Catanduanes under signal no. 2
7 provinces, 1 island under signal no. 1
Technically not yet a 'supertyphoon'; Wind strength still at 195 kph near center, gusts up to 230 kph
Latest DOST-PAGASA MTSAT-EIR Satellite Image (timestamp on image is UTC; add 8 hours to convert to Philippine Standard Time)
MANILA - Typhoon Pepeng (international code name Parma) has slowed down slightly as it continues to move towards the Aurora-Isabela area, the weather bureau Philippine Atmospheric, Geophysical and Astronomical Services (PAGASA) said Thursday evening.
In the bureau's 11 p.m. bulletin, Pepeng was located 390 kilometers (km) east southeast of Virac, Catanduanes, or 360 km east northeast of Catarman, Northern Samar, as of 10 p.m. Thursday.
Pepeng has maximum sustained winds of 195 kilometers per hour (kph) near the center, and gustiness of up to 230 kph.
Its movement towards the west northwest - the general direction of Aurora and Isabela provinces - has slowed a bit, to 19 kph.
The weather bureau is still forecasting landfall to happen near the Aurora-Isabela area by Saturday noon.
Meanwhile, Catanduanes province has been placed under public storm warning signal number 2.
Public storm warning signal number 1 is still in effect over Camarines Norte, Camarines Sur, Albay, Quezon (including the Polilio Islands), and Aurora, with Sorsogon, Burias Island and Northern Samar joining the list.
PAGASA said residents in low-lying areas and near mountain slopes under Signal No. 2 and Signal No.1 are advised to take all the necessary precautionary measures against possible flashfloods and landslides.
"The public and the disaster coordinating councils concerned are advised to take appropriate actions and watch for the next bulletin to be issued at 5 a.m. tomorrow (Friday)," the bulletin said.
PAGASA said that there are three possible scenarios for the path of the typhoon, all of which would affect mostly Northern Luzon.
In the first possible scenario, Pepeng would make landfall over Aurora province by Saturday morning or noon, and go inland over the provinces of northern Luzon in a west-northwest direction. In this scenario, it would exit Luzon at the area of Ilocos Norte.
In the second possible scenario, which could be verified in the next bulletin, the typhoon would go west once it makes landfall, with the eye of the storm passing through parts of the Cordillera Administrative Region (CAR) and exiting near the area of La Union and Ilocos Sur.
This scenario could also make the typhoon be felt over a large swathe of Luzon, particularly Region III (Central Luzon) and Metro Manila.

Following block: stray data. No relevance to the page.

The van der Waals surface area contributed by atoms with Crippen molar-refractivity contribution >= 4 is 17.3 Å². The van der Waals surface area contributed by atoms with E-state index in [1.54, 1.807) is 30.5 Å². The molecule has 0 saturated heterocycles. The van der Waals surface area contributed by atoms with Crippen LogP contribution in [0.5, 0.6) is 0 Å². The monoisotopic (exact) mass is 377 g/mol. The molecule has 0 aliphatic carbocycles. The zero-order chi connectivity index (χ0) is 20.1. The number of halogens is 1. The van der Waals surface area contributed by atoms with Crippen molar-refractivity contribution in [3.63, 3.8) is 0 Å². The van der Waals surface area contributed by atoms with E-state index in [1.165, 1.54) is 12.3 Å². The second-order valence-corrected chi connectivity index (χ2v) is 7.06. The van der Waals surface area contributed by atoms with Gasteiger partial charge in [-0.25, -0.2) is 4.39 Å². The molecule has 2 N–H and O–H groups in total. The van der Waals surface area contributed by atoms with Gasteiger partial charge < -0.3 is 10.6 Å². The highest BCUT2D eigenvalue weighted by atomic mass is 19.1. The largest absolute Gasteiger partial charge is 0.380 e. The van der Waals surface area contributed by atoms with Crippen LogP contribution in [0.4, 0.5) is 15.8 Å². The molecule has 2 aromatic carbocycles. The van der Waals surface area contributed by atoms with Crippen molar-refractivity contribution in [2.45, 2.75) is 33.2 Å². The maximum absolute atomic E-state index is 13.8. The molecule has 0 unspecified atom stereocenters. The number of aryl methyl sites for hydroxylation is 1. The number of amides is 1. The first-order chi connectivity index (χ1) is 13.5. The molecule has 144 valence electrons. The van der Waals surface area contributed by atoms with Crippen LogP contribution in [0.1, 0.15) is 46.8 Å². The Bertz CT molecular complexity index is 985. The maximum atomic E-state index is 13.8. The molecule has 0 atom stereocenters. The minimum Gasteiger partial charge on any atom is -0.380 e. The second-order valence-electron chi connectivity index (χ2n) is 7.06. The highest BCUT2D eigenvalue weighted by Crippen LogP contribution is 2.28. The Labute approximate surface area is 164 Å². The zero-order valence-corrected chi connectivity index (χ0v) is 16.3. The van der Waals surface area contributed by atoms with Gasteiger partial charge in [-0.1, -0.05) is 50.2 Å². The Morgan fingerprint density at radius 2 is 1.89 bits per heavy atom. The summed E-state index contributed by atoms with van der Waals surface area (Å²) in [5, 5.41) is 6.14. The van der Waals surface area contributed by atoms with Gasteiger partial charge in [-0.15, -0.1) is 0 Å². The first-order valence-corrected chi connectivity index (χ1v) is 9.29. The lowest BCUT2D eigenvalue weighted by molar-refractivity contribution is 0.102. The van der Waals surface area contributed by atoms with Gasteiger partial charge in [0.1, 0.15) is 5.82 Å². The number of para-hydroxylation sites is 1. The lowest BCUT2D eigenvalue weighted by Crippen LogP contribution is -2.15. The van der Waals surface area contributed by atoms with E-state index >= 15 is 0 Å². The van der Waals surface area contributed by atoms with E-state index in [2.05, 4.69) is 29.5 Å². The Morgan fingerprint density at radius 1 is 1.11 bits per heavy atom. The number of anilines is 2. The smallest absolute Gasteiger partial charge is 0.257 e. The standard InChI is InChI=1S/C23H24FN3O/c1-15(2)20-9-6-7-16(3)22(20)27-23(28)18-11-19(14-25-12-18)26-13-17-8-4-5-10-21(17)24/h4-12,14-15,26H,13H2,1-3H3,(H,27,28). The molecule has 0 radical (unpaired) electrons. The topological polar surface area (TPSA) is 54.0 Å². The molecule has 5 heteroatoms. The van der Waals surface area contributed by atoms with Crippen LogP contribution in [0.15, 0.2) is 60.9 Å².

In the last possible scenario, the typhoon would not make landfall over Luzon and instead veer northward, targeting Taiwan, Hong Kong, and mainland China instead.
PAGASA said the last scenario would be ideal, but Pepeng is most likely to make landfall over Aurora and affect most of Luzon.
Foreign weather agencies and media have already called Pepeng, or Parma, already as a "supertyphoon" but PAGASA said the Philippines does not officially use such term to describe a typhoon of such strength.
The national weather bureau said under the PAGASA definition, a supertyphoon would have winds of up to 215 kph.
However, media and the general public can use the said term to describe the typhoon to help people understand the gravity of the weather disturbance.
Typhoon Parma was building strength as it closed in on the Southeast Asian nation and was expected to dump more heavy rain on areas still reeling from the weekend floods that forced nearly 700,000 people into evacuation camps.
"We are dealing with a very strong typhoon, so we should be at the highest level of preparedness," weather bureau spokesman Nathaniel Santiago said, amid forecasts the typhoon would make landfall on Saturday.
The National Disaster Coordinating Council (NDCC) said that evacuation of residents in areas seen to be affected by the typhoon is under the jurisdiction of the local governments involved. However, people are advised to evacuate even without government warnings ahead of the storm.
Those in the direct path of the typhoon in Cagayan province on the northeastern seaboard of the Philippines' main Luzon island are to be forcibly evacuated if they refused to leave their homes, police said.
"We will first appeal on them to leave but if we see that they are in immediate danger, we will forcibly carry them to evacuation centers," said Chief Superintendent Roberto Damian, commander of the region that covers Cagayan.
While Parma was likely to bring less than half the rains of Saturday's tropical storm “Ondoy”, it was expected to compound flooding in Manila, parts of which remain submerged due to blocked drainage systems.
Ketsana dumped the heaviest rains in four decades on Manila and in surrounding areas on Luzon, triggering floods that swamped the national capital with up to six meters (20 feet) of water.
The number of flood survivors staying in gymnasiums, schools and other makeshift evacuation camps also continued to balloon, with about 687,000 people staying in them, the government said.
Those in the cramped, under-resourced evacuation centers were told to prepare for the new storm, with fresh rains certain to aggravate already squalid conditions.
As Typhoon Parma approached, worried Manila residents who had returned to their homes after the floodwaters receded, and those whose houses were unaffected, were stocking up on food and emergency lights.
Waitress Angel Francisco, 16, rushed back to check on her mother at their still-flooded home in suburban Pasig city.
"There's a new typhoon according to the news and I am worried for my mother," she told Agence France-Presse, as she hitched a ride with a delivery truck to try and evacuate her mother. With reports from Jenny Reyes, ABS-CBN News and Agence France-Presse